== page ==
File sharing across 2 PIX 501s with NAT

Discussion in 'Cisco' started by JohnH, Aug 15, 2006.

  1. JohnH

    JohnH Guest

    I have a LAN ( behind a PIX 501 (PIX-01) with all internal
    machines NATTed to the outside IP as a Pooled address. Across the hall
    I have a server stack ( behind another PIX 501 (PIX-02)
    with static NAT addresses to each server. The 2 PIX boxes are
    connected across a hub. The outside addresses of the 2 PIXes are
    public addresses on the same subnet.

    I want the LAN machines to be able to access file shares on the servers
    in the stack. So I opened PIX-02 to all incoming traffic on all ports
    for packets originating from the PAT address of PIX-01. PIX-01 is
    completely closed to incoming traffic.

    This worked OK, but the file sharing has intermittent problems. For
    example, in the middle of copying a bunch of files from LAN machine A
    to server B, the process dies with a message that the network
    destination is no longer available. Also, some file types (ArcView
    ..mxd files) had frequent errors when opening (but still intermittent).

    What am I missing? Please don't suggest a VPN (;->) as I already tried
    that and, while it solved the file sharing problems, it is abysmally

    Thanks for any help!

    John H.
    JohnH, Aug 15, 2006
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  2. Use VPN ! (really - it isnt slower)

    How many clients ? - You might run into a license issue with pix501's
    Check your log for "license limit exceeded" entries.

    Get a switch inbetwwen your PIX outsides, instead of the hub, as collisions
    might kill your packet aswell.
    Putting in a switch will, nomatter what, overall lift your performance, from
    halfduplex to full duplex, and maybe to 100 mbit.
    Martin Bilgrav, Aug 15, 2006
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  3. JohnH

    JohnH Guest

    Really, it is slower. Exact same setup but with firewalls closed and a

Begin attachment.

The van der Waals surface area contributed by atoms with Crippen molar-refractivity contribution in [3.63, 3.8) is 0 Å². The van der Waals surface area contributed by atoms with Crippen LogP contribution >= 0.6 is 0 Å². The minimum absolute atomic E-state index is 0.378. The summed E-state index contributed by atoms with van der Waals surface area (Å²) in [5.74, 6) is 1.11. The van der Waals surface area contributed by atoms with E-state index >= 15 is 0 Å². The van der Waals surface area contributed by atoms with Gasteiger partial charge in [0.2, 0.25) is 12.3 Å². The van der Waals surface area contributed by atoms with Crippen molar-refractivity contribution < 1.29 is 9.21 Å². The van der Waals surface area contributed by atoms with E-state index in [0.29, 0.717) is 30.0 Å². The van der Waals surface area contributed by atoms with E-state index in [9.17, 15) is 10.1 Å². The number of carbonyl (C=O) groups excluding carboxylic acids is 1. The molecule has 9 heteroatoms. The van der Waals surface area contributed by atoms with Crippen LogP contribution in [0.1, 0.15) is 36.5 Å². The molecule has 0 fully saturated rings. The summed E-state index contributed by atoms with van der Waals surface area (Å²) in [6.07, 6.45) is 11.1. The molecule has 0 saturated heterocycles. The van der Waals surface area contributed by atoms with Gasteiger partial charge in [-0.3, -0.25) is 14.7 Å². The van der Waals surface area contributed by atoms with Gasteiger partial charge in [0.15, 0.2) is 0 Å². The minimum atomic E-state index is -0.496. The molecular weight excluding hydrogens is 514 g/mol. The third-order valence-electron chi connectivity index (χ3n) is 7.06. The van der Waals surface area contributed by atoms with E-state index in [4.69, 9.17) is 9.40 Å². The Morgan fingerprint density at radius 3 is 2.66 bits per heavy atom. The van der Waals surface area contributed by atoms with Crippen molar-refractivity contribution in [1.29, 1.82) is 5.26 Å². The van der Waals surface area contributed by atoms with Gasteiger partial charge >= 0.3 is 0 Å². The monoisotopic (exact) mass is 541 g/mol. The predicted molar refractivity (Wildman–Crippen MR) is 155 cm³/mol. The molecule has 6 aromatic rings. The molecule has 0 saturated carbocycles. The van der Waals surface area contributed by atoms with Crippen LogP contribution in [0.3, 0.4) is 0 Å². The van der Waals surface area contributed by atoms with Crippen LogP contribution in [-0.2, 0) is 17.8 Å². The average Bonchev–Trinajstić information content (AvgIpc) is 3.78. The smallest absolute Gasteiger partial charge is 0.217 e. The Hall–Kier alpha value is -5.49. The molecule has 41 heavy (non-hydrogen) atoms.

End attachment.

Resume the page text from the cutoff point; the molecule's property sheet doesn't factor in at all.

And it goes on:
p2p VPN between the PIXes using single DES, raw transfer speed goes
    from 300MB/sec to 60MB/sec. That's a lot slower.
    Both are 50 user, I only have 20 or so devices in the LAN and 6 in the
    Without a switch, performance is fine across the firewalls the problem
    is the intermittent dropping of the connection and other file-system

    - John H.
    JohnH, Aug 16, 2006
  4. Did you try reducing your MTU slightly, to prevent fragmentation?
    Or changing the TCP MSS option on the PIX?

    You were asked before in another thread, but I do not recall
    seeing your answer there: is your MB megabytes or megabits?

    The PIX 501 is rated at 60 megabits per second cleartext and 6
    megabits per second DES, so if you are getting 60 megabits per second
    over a 3DES VPN with it, you are greatly exceeding its rated capacity.
    Perhaps your transform set did not include any encryption at all.

    If you need 300 megabits per second of cleartext throughput through
    a PIX, then you need at least a PIX 525, and for 300 megabits
    per second of encrypted throughput you need at least a PIX 535 with
    VAC+ card. Some ASA models would probably handle loads in that range
    as well.

    The PIX 501 is a SOHO firewall, never designed for 300 megabits per
    second. It would appear that you have badly mis-spec'd the device
    according to your needs.
    Walter Roberson, Aug 18, 2006
  5. JohnH

    JohnH Guest

    No, but I will.
    Actually, the speeds I listed are as reported by EMC Retrospect as the
    transfer rate on the remote backup across this link. They are
    megabytes per second, but I'm sure there is compression going on at the
    client end so they are not intended as raw benchmarks, but only as a
    comparison of the impact of the VPN encryption on the speed.
    That's good info, thanks.
    Yes, the 501 is not a good box for this purpose. I'm trying to
    eliminate the VPN altogether as I was getting adequate performance just
    opening the required ports on the firewall. What I'm hunting for with
    this post is info on any quirks related to windows file sharing across
    NAT firewalls.

    - John H.
    JohnH, Aug 18, 2006
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